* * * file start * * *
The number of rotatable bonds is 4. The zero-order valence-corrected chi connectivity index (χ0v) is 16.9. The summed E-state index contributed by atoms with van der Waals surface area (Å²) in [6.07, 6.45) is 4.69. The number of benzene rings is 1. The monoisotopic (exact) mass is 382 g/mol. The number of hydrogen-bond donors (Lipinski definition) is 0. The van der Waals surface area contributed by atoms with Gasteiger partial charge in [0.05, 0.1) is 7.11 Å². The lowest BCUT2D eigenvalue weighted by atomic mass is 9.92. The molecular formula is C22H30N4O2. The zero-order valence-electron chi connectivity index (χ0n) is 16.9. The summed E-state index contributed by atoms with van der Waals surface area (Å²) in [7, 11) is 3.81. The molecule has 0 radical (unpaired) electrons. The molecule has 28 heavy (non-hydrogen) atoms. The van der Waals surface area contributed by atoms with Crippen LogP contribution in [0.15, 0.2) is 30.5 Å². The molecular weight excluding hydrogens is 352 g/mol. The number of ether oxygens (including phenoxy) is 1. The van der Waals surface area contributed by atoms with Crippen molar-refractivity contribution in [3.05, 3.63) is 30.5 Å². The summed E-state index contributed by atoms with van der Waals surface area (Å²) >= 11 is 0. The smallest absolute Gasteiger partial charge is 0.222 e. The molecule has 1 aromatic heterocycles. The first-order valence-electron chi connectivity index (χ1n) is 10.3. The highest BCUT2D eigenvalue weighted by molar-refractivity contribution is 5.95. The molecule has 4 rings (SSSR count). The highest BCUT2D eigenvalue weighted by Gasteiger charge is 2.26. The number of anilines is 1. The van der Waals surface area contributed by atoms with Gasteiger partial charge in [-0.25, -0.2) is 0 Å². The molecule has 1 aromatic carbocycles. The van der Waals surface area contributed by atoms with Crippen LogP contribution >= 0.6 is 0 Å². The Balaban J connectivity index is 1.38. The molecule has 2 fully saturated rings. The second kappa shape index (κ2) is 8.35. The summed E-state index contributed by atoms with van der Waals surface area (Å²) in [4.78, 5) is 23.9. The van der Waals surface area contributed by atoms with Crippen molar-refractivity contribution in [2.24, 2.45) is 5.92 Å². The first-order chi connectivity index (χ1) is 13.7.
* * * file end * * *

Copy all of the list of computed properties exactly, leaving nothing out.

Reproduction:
The number of rotatable bonds is 4. The zero-order valence-corrected chi connectivity index (χ0v) is 16.9. The summed E-state index contributed by atoms with van der Waals surface area (Å²) in [6.07, 6.45) is 4.69. The number of benzene rings is 1. The monoisotopic (exact) mass is 382 g/mol. The number of hydrogen-bond donors (Lipinski definition) is 0. The van der Waals surface area contributed by atoms with Gasteiger partial charge in [0.05, 0.1) is 7.11 Å². The lowest BCUT2D eigenvalue weighted by atomic mass is 9.92. The molecular formula is C22H30N4O2. The zero-order valence-electron chi connectivity index (χ0n) is 16.9. The summed E-state index contributed by atoms with van der Waals surface area (Å²) in [7, 11) is 3.81. The molecule has 0 radical (unpaired) electrons. The molecule has 28 heavy (non-hydrogen) atoms. The van der Waals surface area contributed by atoms with Crippen LogP contribution in [0.15, 0.2) is 30.5 Å². The molecular weight excluding hydrogens is 352 g/mol. The number of ether oxygens (including phenoxy) is 1. The van der Waals surface area contributed by atoms with Crippen molar-refractivity contribution in [3.05, 3.63) is 30.5 Å². The summed E-state index contributed by atoms with van der Waals surface area (Å²) >= 11 is 0. The smallest absolute Gasteiger partial charge is 0.222 e. The molecule has 1 aromatic heterocycles. The first-order valence-electron chi connectivity index (χ1n) is 10.3. The highest BCUT2D eigenvalue weighted by molar-refractivity contribution is 5.95. The molecule has 4 rings (SSSR count). The highest BCUT2D eigenvalue weighted by Gasteiger charge is 2.26. The number of anilines is 1. The van der Waals surface area contributed by atoms with Gasteiger partial charge in [-0.25, -0.2) is 0 Å². The molecule has 1 aromatic carbocycles. The van der Waals surface area contributed by atoms with Crippen LogP contribution >= 0.6 is 0 Å². The Balaban J connectivity index is 1.38. The molecule has 2 fully saturated rings. The second kappa shape index (κ2) is 8.35. The summed E-state index contributed by atoms with van der Waals surface area (Å²) in [4.78, 5) is 23.9. The van der Waals surface area contributed by atoms with Crippen molar-refractivity contribution in [2.24, 2.45) is 5.92 Å². The first-order chi connectivity index (χ1) is 13.7.